Why Texas Independence Was/Is a Big Deal

In my travels and dealings with folks from different parts of the country, I’ve been told more than once that we Texans have a bit of an inflated sense of importance. I’ve heard it called “cockiness” and even “arrogance.”

Well, guilty as charged.

A Texan is always proud of the Lone Star State’s history and prominence. And why not? The truth is that Texas has been involved in things and generated stories and tales that most other states can’t even come close to matching. Nothing against a state like say, West Virginia, but other than being a major chess piece in the lead-up to the Civil War, what has West Virginia ever done to really impact the history of the United States?

So today, as we celebrate San Jacinto Day, let’s look how Sam Houston’s victory over Santa Anna and the Mexican army in 1836 changed THE WORLD.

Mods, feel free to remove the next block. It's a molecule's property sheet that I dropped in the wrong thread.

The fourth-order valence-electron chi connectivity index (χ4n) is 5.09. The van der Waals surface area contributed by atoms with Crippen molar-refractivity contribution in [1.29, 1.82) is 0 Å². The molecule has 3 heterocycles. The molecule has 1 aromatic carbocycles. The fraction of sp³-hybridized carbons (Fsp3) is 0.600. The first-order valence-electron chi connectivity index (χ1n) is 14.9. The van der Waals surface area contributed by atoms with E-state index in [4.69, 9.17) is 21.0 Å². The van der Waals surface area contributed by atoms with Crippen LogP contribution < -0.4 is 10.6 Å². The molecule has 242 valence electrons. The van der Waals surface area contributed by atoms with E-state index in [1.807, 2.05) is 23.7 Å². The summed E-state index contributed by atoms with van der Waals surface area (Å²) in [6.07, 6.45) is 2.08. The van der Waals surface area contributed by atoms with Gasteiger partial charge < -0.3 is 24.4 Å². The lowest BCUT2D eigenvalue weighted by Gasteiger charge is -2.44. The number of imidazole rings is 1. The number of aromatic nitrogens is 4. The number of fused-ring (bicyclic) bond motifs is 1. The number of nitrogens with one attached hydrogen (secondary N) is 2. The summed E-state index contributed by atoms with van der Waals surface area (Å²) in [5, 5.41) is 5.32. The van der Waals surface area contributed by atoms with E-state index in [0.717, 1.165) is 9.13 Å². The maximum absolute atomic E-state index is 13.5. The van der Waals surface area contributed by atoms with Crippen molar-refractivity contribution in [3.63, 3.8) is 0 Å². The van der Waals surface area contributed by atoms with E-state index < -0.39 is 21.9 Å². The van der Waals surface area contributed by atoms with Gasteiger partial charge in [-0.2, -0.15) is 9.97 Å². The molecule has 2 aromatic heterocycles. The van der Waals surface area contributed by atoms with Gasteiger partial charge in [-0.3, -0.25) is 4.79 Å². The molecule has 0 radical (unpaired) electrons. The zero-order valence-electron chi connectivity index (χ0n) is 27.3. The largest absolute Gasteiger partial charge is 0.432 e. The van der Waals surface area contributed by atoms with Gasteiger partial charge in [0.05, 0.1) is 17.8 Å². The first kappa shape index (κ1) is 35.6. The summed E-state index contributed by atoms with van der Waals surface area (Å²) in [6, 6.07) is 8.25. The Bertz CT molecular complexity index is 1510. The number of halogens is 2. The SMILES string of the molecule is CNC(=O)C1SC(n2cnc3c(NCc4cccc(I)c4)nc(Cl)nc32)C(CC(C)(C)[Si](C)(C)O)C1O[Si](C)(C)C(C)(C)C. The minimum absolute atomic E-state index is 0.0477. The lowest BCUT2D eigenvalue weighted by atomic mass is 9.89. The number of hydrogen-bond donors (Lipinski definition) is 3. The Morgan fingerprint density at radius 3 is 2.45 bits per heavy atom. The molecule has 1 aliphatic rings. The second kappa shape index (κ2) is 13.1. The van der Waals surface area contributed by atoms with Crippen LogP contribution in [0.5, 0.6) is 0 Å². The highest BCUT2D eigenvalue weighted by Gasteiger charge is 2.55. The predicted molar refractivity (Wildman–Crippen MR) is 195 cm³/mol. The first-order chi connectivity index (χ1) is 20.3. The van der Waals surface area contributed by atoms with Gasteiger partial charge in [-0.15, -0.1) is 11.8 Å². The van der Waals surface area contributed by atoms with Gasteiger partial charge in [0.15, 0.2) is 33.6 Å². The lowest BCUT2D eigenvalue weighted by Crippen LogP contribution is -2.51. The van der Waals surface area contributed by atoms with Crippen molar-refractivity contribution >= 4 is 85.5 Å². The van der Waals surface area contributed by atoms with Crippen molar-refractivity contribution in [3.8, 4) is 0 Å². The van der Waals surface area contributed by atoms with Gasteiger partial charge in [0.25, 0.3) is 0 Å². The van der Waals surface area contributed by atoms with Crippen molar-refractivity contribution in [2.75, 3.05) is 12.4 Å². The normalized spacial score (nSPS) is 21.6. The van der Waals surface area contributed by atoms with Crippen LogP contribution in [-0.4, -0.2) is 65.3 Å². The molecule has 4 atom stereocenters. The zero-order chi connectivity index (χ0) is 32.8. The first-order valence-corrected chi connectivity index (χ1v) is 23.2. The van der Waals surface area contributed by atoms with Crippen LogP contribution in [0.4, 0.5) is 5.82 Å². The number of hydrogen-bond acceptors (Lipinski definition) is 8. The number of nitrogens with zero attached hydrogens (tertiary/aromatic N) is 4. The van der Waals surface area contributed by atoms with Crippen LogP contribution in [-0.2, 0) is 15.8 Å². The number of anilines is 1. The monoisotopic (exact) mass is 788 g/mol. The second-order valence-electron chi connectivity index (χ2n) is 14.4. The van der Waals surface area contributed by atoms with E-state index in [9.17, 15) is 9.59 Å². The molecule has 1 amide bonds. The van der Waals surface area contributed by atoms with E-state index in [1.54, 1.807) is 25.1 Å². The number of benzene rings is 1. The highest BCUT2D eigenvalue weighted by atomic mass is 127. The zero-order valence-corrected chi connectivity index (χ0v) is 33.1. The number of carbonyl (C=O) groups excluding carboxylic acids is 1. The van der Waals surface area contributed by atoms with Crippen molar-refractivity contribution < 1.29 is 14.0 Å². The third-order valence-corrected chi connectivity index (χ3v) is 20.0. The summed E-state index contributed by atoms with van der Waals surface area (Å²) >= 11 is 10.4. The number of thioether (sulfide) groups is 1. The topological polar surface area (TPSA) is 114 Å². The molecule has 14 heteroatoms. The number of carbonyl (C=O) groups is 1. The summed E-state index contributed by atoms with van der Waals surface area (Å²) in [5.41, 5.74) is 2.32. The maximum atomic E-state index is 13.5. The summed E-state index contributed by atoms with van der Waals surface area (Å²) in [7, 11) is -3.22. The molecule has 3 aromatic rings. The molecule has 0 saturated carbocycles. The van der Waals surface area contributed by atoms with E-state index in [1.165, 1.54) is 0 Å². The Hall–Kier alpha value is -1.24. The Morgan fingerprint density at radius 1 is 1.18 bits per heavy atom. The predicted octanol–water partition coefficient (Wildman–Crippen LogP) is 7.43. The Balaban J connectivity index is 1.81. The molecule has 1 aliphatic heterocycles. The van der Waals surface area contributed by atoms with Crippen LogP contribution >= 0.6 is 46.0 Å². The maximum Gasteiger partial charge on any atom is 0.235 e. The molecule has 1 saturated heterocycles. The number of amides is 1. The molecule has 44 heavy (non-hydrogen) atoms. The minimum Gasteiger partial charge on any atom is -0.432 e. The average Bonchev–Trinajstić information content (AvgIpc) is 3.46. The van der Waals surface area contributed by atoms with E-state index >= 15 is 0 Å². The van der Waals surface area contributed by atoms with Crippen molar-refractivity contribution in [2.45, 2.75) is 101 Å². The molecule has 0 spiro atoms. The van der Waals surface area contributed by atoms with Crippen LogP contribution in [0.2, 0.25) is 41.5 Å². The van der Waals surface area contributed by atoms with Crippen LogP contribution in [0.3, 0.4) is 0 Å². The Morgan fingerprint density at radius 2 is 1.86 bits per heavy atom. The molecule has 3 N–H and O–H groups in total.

After losses at Goliad and the Alamo, the Texian army was in the middle of “The Runaway Scrape,” a bit of a strategic withdrawal/retreat. But they trapped Santa Anna at San Jacinto and that led to Texas independence. And that led to Texas being annexed by the United States, which fueled the Mexican War. And as a result of the victory over Mexico, we laid claim to most of what is now the western United States. The US grew by almost one million square miles as a result of the fight over Texas. (I’m not making this up)

Again, nothing against the other 49 states. They’re all very nice. But when you’re talking about making an impact, things are bigger in Texas.